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Stoked Reviewed by Cyril Lachel on . Stoked takes everything Skate did and applies heavy amounts of snow. With its solid gameplay, good graphics, fresh music and five enormous mountains, Stoked turns out to be a truly memorable snowboarding game. It's not perfect, but this budget game should tide you over until SSX5 hits store shelves! Rating: 85%
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At first glance it would only seem natural to compare Destineer's newest snowboarding game, Stoked, to Electronic Arts' popular SSX series. After all, both games are recreating the look and feel of snowboarding, they both have a deep library of tricks and they are both offer wide-open mountains for you to explore to your heart's content. But look closer, because it's not SSX that Stoked should be compared to.

Stoked is a traditional snowboarding game that takes you around the world pulling off tricks for money and fame. You start as a snowboarding novice, just a man (or a woman) with a dream of becoming the biggest name in the sport. When you close your eyes you can see an Absinthe Films movie being made about you, your tricks being used in all of the top snowboarding magazines and sponsors knocking down your door to give you money. But before any of that can come true, you will need to start completing challenges to earn fame points.

Stoked (Xbox 360)

The first few hours of Stoked are spent learning how to pull off tricks and navigate around these treacherous locations. You'll find that there are two types of challenges to complete early on, one that has you trying to beat a high score and one where you are asked to pull off a very specific set of tricks. At first this will all feel a little too easy; after all, how hard can it be to beat 1,500 points or complete two different tricks before time runs out? However, before long you'll be asked to pull off long lines of tricks and beat scores that don't even seem possible at first. As you play through any one of the three unlocked mountains (Chile's Almirante Nieto, Japan's Mount Fuji and Switzerland's Diablerets), you'll find yourself spending a lot of time trying to perfect your skills and master as many moves as possible.

Does any of this sound familiar? Well it should, because it's exactly the same thing you do in both Skate 1 and 2. Fans of Electronic Arts' skateboarding games will feel right at home with the challenges in Stoked, which is definitely a good thing. And that's not the only thing that will remind them of Skate. For the most part the controls very similar, all the way down to the way you jump/ollie (charging down on the right analog stick and then pushing up). When it comes to pulling off tricks and navigating the game's five mountains, you never once need to press the Xbox 360's face buttons. All of the moves are done by using the two analog sticks and the shoulder buttons. And while all of this will seem a little confusing at first, it ultimately proves to be an exceptional way to control a snowboarding game.

Comparisons to other games aside, Stoked is actually a rather impressive piece of snowboarding tech. The game gives you five fully-realized mountains, each based on real places and full of fun challenges and hidden locations. But what sets this game apart from the competition is the use of weather. Instead of allowing you to choose whatever slope conditions you want, Stoked has its own forecast that cannot be changed. If you want there to be a lot of powdery snow, then you'll have to check the forecast and then show up when it tells you to. Same goes for low amounts of snow and everything in between. You will quickly find that in order to be the best you can be at this game, you are going to have to learn how to pay attention to the weather conditions.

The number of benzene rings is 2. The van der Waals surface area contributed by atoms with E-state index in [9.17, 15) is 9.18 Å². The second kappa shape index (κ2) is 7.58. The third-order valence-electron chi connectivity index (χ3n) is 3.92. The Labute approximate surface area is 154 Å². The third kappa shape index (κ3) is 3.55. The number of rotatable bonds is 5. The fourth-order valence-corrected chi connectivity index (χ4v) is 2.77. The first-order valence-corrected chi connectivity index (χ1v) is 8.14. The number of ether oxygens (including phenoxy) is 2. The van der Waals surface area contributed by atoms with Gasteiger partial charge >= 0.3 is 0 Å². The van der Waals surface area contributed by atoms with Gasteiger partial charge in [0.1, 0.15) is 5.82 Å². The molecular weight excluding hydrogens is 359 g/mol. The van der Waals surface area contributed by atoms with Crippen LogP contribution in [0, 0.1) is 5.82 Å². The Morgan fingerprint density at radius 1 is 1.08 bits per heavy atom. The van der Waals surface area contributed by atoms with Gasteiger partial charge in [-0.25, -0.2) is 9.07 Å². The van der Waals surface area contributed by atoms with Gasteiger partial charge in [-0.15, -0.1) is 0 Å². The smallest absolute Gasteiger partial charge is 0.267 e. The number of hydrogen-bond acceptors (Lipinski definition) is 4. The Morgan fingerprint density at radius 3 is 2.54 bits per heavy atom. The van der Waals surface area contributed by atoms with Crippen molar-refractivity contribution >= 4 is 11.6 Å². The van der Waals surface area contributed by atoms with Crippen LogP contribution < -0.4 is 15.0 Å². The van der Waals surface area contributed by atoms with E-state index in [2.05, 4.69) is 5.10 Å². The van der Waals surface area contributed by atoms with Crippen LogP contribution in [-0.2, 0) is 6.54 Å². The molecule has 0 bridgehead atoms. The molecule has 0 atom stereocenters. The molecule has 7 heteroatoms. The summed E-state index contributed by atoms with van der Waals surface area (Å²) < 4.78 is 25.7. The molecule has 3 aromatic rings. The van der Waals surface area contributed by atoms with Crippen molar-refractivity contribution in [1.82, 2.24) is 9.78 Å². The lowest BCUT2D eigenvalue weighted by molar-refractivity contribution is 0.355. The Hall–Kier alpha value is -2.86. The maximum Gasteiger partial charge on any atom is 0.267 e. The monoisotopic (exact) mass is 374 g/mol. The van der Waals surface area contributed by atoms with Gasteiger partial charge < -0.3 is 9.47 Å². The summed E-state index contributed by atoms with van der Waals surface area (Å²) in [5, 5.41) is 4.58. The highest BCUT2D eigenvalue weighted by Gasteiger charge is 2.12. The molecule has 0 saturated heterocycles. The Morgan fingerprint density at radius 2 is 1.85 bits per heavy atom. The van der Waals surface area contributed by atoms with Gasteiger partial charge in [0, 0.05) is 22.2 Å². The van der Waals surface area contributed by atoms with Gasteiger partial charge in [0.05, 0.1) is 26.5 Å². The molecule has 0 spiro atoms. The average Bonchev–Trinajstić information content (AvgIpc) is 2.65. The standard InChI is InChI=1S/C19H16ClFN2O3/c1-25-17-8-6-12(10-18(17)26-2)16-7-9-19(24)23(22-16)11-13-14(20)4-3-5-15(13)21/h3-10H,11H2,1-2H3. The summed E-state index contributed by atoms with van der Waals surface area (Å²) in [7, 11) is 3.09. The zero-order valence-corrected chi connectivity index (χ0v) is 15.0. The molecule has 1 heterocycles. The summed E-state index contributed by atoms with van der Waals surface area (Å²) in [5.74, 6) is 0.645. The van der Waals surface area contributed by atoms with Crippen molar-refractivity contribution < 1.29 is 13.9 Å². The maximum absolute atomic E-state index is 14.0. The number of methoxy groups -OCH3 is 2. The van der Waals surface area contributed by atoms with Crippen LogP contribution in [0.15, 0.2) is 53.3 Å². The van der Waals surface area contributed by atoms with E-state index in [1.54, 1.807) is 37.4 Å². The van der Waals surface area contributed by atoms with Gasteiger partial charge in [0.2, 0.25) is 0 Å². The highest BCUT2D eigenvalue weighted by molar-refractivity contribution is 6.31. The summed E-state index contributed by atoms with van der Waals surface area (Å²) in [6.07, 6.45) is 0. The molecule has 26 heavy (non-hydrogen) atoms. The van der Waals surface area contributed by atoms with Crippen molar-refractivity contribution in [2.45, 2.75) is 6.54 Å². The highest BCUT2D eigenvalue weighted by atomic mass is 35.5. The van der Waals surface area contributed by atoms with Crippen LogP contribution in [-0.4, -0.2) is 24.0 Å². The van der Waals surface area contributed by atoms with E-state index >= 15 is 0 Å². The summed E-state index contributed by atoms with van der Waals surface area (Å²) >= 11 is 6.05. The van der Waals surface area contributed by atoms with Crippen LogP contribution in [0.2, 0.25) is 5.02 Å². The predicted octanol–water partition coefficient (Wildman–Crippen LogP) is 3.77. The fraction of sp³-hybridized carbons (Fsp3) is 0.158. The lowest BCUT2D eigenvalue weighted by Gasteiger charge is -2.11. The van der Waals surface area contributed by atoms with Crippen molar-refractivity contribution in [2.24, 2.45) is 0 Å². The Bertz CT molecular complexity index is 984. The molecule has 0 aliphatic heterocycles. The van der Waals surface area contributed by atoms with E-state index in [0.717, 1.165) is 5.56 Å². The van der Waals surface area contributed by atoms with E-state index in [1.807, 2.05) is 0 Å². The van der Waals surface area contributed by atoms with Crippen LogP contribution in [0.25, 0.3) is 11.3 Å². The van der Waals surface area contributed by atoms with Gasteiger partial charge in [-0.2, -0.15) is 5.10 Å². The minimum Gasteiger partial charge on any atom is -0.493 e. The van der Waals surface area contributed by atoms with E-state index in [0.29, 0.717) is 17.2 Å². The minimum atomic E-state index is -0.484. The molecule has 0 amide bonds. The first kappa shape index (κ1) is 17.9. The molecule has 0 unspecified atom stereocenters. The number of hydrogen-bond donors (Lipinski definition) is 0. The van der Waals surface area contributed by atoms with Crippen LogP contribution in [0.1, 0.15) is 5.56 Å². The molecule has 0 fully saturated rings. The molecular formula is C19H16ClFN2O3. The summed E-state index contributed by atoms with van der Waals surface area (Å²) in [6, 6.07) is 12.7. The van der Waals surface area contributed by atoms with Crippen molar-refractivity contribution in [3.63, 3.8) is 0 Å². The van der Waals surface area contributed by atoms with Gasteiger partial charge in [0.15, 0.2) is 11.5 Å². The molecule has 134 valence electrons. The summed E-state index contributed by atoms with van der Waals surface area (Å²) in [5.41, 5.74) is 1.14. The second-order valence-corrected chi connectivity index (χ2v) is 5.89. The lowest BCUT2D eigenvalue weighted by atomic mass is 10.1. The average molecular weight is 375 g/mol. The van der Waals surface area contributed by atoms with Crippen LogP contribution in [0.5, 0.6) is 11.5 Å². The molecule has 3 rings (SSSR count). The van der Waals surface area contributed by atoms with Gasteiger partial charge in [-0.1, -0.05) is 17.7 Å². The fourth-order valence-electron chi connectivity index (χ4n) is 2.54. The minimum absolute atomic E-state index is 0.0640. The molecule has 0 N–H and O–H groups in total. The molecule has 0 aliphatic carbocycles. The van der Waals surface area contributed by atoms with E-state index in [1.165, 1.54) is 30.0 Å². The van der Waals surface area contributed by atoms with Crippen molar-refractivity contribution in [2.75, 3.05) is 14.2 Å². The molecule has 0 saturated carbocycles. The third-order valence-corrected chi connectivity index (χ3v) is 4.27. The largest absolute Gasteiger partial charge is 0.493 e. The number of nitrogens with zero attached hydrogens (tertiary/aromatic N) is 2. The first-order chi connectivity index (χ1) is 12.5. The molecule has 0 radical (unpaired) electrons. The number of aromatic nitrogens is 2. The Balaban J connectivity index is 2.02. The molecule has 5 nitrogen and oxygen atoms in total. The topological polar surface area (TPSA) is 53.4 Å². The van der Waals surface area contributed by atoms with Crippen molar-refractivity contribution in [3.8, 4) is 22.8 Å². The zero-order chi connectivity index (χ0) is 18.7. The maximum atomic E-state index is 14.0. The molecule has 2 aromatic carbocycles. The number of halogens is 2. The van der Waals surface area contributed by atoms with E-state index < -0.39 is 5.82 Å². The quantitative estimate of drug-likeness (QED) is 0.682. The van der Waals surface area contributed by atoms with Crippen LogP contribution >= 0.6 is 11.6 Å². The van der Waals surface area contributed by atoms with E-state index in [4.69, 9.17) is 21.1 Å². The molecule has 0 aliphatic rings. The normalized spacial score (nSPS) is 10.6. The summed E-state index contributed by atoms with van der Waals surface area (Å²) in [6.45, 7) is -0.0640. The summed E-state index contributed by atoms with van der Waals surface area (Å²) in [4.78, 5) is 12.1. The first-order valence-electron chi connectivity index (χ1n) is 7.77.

Stoked (Xbox 360)

The conditions on each of the five mountains isn't just a minor thing, either. You'll find that some challenges are easier when there is little snow, while others require there to be several feet of snow on the ground. The real time weather also applies to online gaming, so if you and your friends want to snow on specific conditions, you will have to set your clock and show up either right before or right after a big storm. This use of weather gives off the sensation that this is a real environment and not just some game world that you can bend to your liking. I have never had to check a weather forecast more than I did in this game, and I found that this added a great deal of realism to the title.

As you complete the hundreds of challenges you will be awarded fame point, which in turn will lead you to sponsorship deals, photo assignments and much, much more. In fact, it's not until you've put in at least four or five hours that the game really comes alive. All of a sudden you aren't simply pulling off assigned tricks and going for big points, instead you are competing against other players, pulling off sick moves for a camera man and combining as many tricks as you can while flying down the mountain. All of a sudden you have a lot of variety. The game opens up and you suddenly appreciate how good this game actually is. Unfortunately it takes several hours before the game's brilliance shines through.
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